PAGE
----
A Better Proposal for the New York Rules of Professional Conduct

By Brandon Vogel

June 15, 2021

A Better Proposal for the New York Rules of Professional Conduct


By Brandon Vogel

The New York State Bar Association thinks the state’s Rules of Professional Conduct should prohibit harassment and include behavior that is related to the legal profession but occurs outside the office such as at a bar association event.

A report by NYSBA’s Committee on Standards of Attorney Conduct adopted June 12 by the association’s governing body, its House of Delegates, has concluded that Rule 8.4(g) should be expanded to prohibit harassment and discrimination against all classes of people protected by New York’s anti-discrimination law.

“The proposed amendments would make it clear that the legal profession can responsibly regulate itself while promoting diversity, equity, and inclusion,” said T. Andrew Brown, president of the New York State Bar Association. “The current New York rule applies only if an attorney’s conduct constitutes “unlawful discrimination” – it does not prohibit harassing conduct that is not a violation of discrimination law.”

The committee said New York should correct flaws in its existing rule, 8.4(g), on lawyer misconduct instead of adopting a model rule that adopted by the American Bar Association.

Professor Ellen Yaroshefsky (Hofstra Law) told the House of Delegates that harassment is a significant problem within the legal profession, as is discrimination. “We believe it incumbent upon ourselves to develop a report and a rule that would address harassment.”

The ABA Rule has been declared unconstitutional in Louisiana and Pennsylvania while some other jurisdictions, such as Vermont, New Mexico, and Maine, have adopted rules similar to ABA Model Rule 8.4(g). “We do not believe that we should adopt that rule in New York” because it is too broad in scope and does not address harassment.

Yaroshefsky said she believed that the committee’s proposal was fair to lawyers, provides adequate notice and stands a much better chance of passing constitutional muster than the ABA Model Rule. “We don’t think it’s perfect, but we think it’s quite good and I will say that nationally we have received positive feedback about our proposal.”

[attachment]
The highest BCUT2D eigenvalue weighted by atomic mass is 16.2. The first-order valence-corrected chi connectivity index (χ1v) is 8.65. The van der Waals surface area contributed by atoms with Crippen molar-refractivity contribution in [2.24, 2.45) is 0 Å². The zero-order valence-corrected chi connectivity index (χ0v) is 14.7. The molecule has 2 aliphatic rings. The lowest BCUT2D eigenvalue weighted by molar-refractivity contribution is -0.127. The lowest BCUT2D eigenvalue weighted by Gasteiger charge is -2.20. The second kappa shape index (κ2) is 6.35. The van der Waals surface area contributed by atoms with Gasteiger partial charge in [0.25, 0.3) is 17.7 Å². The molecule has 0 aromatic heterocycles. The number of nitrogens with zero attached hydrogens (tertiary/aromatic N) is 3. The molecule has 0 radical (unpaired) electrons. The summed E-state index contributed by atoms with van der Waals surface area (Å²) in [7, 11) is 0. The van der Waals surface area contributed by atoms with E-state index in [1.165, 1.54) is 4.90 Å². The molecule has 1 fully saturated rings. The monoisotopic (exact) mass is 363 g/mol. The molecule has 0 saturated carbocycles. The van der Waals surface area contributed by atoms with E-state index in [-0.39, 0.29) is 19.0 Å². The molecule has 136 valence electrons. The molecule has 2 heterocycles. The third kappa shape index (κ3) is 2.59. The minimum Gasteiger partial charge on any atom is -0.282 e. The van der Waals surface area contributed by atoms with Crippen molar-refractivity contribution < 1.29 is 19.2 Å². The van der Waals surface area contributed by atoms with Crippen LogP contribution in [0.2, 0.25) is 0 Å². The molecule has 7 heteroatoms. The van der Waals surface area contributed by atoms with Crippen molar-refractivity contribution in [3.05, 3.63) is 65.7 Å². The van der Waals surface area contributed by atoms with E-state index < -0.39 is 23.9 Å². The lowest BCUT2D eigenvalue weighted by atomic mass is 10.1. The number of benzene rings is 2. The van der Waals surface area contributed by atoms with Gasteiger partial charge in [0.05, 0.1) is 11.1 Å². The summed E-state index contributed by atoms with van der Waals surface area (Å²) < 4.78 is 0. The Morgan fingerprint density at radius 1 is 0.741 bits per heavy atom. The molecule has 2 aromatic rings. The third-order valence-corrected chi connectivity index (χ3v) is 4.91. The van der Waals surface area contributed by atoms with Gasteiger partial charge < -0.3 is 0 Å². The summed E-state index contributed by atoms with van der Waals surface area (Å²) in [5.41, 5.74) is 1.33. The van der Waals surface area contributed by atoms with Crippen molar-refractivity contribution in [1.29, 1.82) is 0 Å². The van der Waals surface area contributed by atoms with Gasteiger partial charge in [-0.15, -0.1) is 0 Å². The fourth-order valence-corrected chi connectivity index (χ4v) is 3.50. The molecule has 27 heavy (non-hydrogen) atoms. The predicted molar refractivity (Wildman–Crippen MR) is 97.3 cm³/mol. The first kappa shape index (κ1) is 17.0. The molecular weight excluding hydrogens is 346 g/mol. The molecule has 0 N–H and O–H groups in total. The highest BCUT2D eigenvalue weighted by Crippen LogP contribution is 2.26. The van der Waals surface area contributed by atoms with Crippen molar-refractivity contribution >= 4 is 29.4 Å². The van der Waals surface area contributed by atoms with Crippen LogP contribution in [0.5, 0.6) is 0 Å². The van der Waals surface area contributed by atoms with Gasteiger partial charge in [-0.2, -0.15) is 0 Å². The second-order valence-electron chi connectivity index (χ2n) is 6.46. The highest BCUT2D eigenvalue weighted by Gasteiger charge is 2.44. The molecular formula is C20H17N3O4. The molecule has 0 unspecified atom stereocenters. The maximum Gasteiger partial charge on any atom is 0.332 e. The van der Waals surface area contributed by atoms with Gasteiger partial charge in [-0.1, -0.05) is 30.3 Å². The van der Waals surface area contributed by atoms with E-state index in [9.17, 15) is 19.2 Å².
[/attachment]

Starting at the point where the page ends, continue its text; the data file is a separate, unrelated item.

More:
The amendments proposed by the committee specifically:

  • Define misconduct to include behaviors related to the practice of law that occur outside the office such as at a bar association event
  • Expand the protected classes to conform to New York anti-discrimination laws
  • Define “harassment” as severe or pervasive and prohibits it. The ABA rule doesn’t prohibit harassment.
  • Eliminate the requirement to exhaust administrative remedies before filing a grievance alleging discrimination

COSAC’s proposal fixes the weaknesses in the proposed model rule. As an example, the ABA Model Rule 8.4(g) prohibited conduct while a lawyer is working in a law office, but not when a lawyer is attending CLE programs or firm events. The committee found misconduct most often occurred outside the law office or courtroom.

To address this, the committee proposes to define “conduct in the practice of law” as follows:  Conduct in the practice of law includes representing clients; interacting with witnesses, coworkers, court personnel, lawyers and others while engaging in the practice of law; operating or managing a law firm or law practice; and participating in bar association, business or professional activities or events in connection with the practice of law.

In defining harassment, the committee said that harassment must be severe or pervasive.

According to the report, it is important to amend New York Rule 8.4(g) to raise the public’s confidence in the legal system and to increase opportunities for capable people of all kinds to become lawyers, to remain lawyers, and to reach their full potential as lawyers.

Under the rule prosed by the committee, harassment and discrimination in practice-related settings beyond the courtroom such as bar association functions or law firm events and beyond the employment context such as interactions between lawyers at different firms are also prohibited.

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